Florida has crocodiles, but they are American crocodiles. The kind of crocodiles that look a little bit evil and, yeah, you probably don’t want to get too close to its mouth. But they won’t kill you. Nile crocodiles, native to Africa, will. They can grow to 16 feet long, and they’re responsible for about 200 deaths each year in sub-Saharan Africa. Now, of course, they are in Florida.
A group of Florida herpetologists started collecting “unusual looking crocodilians” a few years back, based on reports from the public. One hatchling was found on a porch; two larger crocodiles were found in Homestead, an area south of Miami and on one of the main roads leading to the Everglades. Those second two were related to each other; probably the first one was, too, although problems with the DNA samples kept the scientists from saying so definitively. In a newly published study, they identified the crocodiles as Nile crocodiles.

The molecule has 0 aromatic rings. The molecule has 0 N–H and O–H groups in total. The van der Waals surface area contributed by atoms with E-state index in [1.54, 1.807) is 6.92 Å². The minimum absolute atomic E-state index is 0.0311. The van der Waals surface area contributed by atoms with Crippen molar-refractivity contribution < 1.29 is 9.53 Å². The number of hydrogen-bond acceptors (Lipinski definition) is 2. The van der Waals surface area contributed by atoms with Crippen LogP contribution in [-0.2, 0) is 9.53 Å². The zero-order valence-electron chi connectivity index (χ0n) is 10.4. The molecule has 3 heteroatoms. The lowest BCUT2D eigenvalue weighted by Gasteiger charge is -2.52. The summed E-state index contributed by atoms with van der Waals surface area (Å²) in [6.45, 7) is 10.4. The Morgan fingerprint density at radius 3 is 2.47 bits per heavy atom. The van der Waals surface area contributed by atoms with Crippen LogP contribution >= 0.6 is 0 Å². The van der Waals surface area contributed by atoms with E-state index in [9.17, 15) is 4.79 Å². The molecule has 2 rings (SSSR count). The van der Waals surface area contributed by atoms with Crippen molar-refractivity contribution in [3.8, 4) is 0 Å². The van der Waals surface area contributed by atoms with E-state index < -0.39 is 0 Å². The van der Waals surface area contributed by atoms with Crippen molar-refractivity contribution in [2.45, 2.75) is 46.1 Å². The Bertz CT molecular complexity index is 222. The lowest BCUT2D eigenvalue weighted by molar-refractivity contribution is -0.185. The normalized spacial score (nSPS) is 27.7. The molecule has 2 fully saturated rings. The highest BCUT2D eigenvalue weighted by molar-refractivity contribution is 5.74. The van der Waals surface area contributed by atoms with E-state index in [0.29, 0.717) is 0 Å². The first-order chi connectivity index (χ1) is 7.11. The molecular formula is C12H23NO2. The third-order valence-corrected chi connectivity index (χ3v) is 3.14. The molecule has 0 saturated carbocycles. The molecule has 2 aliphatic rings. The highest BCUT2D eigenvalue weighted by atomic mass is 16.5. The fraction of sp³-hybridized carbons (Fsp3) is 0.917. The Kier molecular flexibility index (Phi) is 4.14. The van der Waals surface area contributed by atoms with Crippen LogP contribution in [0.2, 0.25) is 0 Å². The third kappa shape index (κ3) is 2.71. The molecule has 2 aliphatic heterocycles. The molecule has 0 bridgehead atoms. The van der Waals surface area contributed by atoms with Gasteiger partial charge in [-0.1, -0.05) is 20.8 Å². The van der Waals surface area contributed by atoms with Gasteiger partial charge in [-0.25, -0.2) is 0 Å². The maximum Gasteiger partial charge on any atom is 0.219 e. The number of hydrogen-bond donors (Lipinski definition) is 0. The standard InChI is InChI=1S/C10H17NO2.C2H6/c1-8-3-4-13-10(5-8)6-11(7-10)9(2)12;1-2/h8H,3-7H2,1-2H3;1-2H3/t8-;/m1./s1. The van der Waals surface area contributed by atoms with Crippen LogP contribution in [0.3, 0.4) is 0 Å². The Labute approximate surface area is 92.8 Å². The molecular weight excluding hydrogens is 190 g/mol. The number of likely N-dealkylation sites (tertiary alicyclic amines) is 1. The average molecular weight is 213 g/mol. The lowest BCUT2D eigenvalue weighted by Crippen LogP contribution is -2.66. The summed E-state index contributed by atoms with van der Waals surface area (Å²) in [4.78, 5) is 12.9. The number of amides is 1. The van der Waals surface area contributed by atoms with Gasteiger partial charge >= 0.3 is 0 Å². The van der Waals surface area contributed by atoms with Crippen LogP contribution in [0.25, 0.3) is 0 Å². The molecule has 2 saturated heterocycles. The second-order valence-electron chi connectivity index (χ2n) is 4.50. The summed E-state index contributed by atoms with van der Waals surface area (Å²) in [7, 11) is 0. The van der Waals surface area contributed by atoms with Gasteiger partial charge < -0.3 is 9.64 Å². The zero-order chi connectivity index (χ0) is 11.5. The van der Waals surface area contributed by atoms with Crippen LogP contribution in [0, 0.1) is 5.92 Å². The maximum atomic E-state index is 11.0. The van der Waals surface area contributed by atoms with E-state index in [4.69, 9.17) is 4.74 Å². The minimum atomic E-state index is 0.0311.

How did these crocs get to Florida? They’re imported for use in animal attractions; the Orlando Sentinel notes that these Nile crocodiles are not related to those at Disney’s Animal Kingdom. More likely, they were brought in for pet trade or a less carefully run operation. Still, “We don’t really know how they got into the wild,” one of the herpetologists told the Sentinel.
If these Nile crocodiles start living in the Florida wilds, though, they could create real problems, for humans and for other crocodiles. They’re more dangerous to us; they also may outcompete native crocs. Or, it’s possible they’ll hybridize. The Everglades National Park, where the third crocodile was ultimately captured, says there aren’t other Nile crocodiles in the park. But the scientists think there are probably more out there somewhere.
That’s cool, we’re not worried at all about invasive killer crocodiles…
Bonus finds: Plants with teeth
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